Whatever Kelly said to BBC journalists there is no doubt about one central fact – the entire dossier was a confection of lies and exaggeration aimed at paving the way for war. Here are three of the biggest lies:

  • The dossier claimed Iraq had weapons of mass destruction. Where are they? Months after the official end of war, and with tens of thousands of US and British troops occupying Iraq, none have been found. Even Blair, speaking to the US Congress last week, was forced to admit that such weapons may not exist.
  • The dossier did claim that the Iraqi regime could launch chemical and biological weapons ‘within 45 minutes’. There was no evidence at all for this claim. Iraq never used such weapons at any stage in the war, most probably because it did not have them.
  • The dossier also claimed that Iraq had sought to buy uranium from the an ‘African’ country – later revealed to be Niger – in a bid to develop nuclear weapons.

The documents on which the claim was based were first given to Italian journalist Elisabetta Burba last year. She went to Niger, and then told her editor that the story and the documents were fake. She then gave the forged documents to the US embassy in Rome to check. The US government concluded quickly that the documents were fake. Despite this George Bush used the claim in his State of the Union address in January this year.

In March this year the IAEA official nuclear inspectorate again declared the Niger documents to be crude forgeries.

The British say they have ‘other’ evidence, and have hinted that French intelligence is the source. France partially runs the uranium industry in Niger, a former colony. The French ambassador to Niger this week dismissed British claims. So too did the Niger government. Blair and his cabinet are the only people in the world who now believe their own lies.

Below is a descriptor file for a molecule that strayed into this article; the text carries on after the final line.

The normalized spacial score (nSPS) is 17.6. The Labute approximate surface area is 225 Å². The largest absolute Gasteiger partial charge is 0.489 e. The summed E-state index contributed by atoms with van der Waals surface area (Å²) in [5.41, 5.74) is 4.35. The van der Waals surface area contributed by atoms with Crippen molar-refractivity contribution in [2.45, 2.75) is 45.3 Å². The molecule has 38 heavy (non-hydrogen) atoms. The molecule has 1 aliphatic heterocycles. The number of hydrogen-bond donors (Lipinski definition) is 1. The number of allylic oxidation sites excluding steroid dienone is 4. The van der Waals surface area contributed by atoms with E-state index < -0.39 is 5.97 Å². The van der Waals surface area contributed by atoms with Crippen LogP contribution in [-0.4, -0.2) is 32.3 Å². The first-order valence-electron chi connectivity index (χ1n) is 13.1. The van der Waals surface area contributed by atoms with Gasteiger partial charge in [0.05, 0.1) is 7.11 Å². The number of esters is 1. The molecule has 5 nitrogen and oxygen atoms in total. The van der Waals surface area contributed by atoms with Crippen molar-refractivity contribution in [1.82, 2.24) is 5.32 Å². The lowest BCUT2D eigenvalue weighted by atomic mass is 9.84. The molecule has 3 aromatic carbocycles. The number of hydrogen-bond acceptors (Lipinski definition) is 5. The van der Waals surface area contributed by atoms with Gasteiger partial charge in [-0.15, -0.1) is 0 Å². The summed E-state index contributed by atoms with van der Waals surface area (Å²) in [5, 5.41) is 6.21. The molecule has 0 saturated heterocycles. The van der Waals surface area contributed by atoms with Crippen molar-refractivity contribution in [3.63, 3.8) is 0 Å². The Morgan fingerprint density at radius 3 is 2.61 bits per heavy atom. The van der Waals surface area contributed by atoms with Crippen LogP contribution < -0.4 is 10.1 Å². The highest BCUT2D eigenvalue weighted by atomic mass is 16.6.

Paul McGarr

Can all three be wrong?

DAVID KELLY, speaking to a parliamentary committee, denied telling BBC journalist Andrew Gilligan that 10 Downing Street had ‘sexed up’ the Iraq dossier. Yet three BBC journalists met Kelly independently. All came to the same conclusion.

Radio 4 journalist Andrew Gilligan says his source (Kelly) told him, ‘It [the dossier] was transformed in the week before it was published to make it sexier.’ Gilligan said that Kelly had told him that the ‘transformation of the dossier took place at the behest of Downing Street’.

BBC Newsnight journalist Susan Watts also met Kelly. He told her, ‘The government’s insistence that the Iraqi threat was imminent was a Downing Street interpretation.’

BBC journalist Gavin Hewitt also met Kelly. Hewitt said, ‘In the final week before publication, some material was taken out and some put in. His judgement – some spin from Number 10 came into play.’

What these journalists report does not square with Kelly’s testimony to the parliamentary committee, testimony given with two Ministry of Defence minders sitting alongside him.

Time to go

‘Tony Blair should resign immediately because he lied to the British people about the reasons for going to war. He told us that Iraq possessed weapons of mass destruction capable of being used within 45 minutes.’
Lindsey German convenor of the Stop the War Coalition

‘Alastair Campbell’s position is as shaky as those of the prime minister and the Secretary of State for Defence. They should resign immediately after this utterly shameful episode.’
Glenda Jackson Labour MP and former minister